I suspect that some may see NAMM as a tradeshow but at the core, NAMM is an international organisation, counting members and attendees in 129 countries, with a mission and vision to advancing music making and to support a healthy, vibrant industry. Within our structure, we maintain five objectives: build a successful trade show to enhance the industry; encourage growth in membership by offering tools and resources; offer high-quality professional development designed to enhance and grow; promote and fund music making programmes and opportunities for all people; and convene the industry and engage in issues which impact the industry at-large – add all of these together and you’ll find that the NAMM team is busy year-round, advancing these objectives.

Tell us about the pro audio educational offering at this year’s show?

While new technology and products drive any industry, continuing education and training, and getting better at practising one’s craft, is essential for growth. We have always believed this to be true, and it seems to me that we’re in a very natural cycle of expanding education at the NAMM show to reflect the changing needs of industry members. The vast ecosystem of music and sound depends on a growing number of industry professionals to make it all work, and with that, the opportunity to learn. The NAMM show is the crossroads where this ecosystem intersects. It is an honour and also a responsibility to provide reliable and relevant education to achieve a vision of a more musical world.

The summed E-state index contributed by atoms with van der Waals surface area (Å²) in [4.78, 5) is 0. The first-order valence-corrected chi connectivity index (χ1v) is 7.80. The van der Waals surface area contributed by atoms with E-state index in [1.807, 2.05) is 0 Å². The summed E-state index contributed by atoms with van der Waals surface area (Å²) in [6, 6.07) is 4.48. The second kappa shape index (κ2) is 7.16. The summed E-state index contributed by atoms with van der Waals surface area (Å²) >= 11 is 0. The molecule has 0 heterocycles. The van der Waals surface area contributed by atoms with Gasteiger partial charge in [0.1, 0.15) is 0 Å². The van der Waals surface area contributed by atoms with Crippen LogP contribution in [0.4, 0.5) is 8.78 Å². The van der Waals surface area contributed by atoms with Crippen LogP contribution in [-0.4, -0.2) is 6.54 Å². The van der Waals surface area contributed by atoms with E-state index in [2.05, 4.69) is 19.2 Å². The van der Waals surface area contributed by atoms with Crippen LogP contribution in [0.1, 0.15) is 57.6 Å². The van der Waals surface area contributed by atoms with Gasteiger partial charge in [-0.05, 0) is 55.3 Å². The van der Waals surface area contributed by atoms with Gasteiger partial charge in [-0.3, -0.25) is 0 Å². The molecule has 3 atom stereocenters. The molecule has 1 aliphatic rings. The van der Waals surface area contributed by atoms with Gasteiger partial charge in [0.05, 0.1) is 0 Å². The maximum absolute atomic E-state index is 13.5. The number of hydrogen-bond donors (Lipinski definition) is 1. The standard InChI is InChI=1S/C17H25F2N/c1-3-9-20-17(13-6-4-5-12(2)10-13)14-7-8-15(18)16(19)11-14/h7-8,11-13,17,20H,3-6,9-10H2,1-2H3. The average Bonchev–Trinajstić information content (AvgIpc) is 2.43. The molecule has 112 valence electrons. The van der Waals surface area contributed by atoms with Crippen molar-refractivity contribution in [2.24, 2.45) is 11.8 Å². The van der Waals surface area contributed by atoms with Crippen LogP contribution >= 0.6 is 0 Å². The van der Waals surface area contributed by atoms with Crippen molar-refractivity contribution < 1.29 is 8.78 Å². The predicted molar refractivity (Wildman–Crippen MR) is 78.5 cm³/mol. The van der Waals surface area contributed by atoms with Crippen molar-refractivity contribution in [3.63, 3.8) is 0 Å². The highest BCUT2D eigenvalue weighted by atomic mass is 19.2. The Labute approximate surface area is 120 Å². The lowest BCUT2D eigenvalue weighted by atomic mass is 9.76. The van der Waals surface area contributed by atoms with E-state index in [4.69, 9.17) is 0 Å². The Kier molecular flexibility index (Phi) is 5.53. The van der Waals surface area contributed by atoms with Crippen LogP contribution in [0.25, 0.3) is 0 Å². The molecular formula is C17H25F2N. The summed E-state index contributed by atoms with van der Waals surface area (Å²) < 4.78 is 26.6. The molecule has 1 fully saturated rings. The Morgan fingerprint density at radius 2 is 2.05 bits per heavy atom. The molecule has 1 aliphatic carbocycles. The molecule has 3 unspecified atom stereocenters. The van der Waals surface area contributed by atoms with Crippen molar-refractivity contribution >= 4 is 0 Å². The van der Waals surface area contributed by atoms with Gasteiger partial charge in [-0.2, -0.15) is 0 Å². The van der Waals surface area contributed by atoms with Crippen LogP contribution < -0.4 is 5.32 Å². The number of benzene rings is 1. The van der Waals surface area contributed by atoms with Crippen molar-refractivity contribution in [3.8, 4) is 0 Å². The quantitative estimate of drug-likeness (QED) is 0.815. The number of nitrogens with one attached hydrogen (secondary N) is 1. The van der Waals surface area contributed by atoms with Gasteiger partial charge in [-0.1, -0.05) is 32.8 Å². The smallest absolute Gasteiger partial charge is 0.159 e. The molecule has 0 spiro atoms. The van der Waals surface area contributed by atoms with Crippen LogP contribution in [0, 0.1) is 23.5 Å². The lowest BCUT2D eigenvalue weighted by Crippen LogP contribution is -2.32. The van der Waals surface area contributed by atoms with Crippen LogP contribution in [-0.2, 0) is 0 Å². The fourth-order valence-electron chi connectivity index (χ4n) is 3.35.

Specific to education, AES@NAMM brings a rich legacy in audio education to NAMM U’s offerings. In particular, AES@NAMM will get deep into hands-on and technical education for audio professionals, and in an incredibly broad range of topics. With ESTA, Lighting & Sound America/PLASA, and others, we’re poised to offer event tech professionals the certification, tools and skills needed. TEC Tracks couldn’t have a more exciting line up of free sessions for audio professionals — specifically, legendary Beatles engineer Geoff Emerick is hosting a keynote. Also, A3E, Advanced Audio + Applications Exchange, is holding its first three-day Future of Audio Summit at NAMM, which should be especially fascinating for anyone interested in such future-forward topics as audio for virtual reality, sensor technology, AI and much more.

How vital is a strong educational offering to the future of both NAMM and the wider professional musician/audio community?

We believe that it is an important role for a professional trade organisation like NAMM to deliver world-class events where new products can drive opportunity, education that aids in member success and peer to peer networking that strengthens and inspires industry participants. It’s really a three-legged stool, and all three elements are necessary. Also, I think it’s important to add that the NAMM show offers more free industry education than you can get pretty much anyplace else, which is incredibly exciting.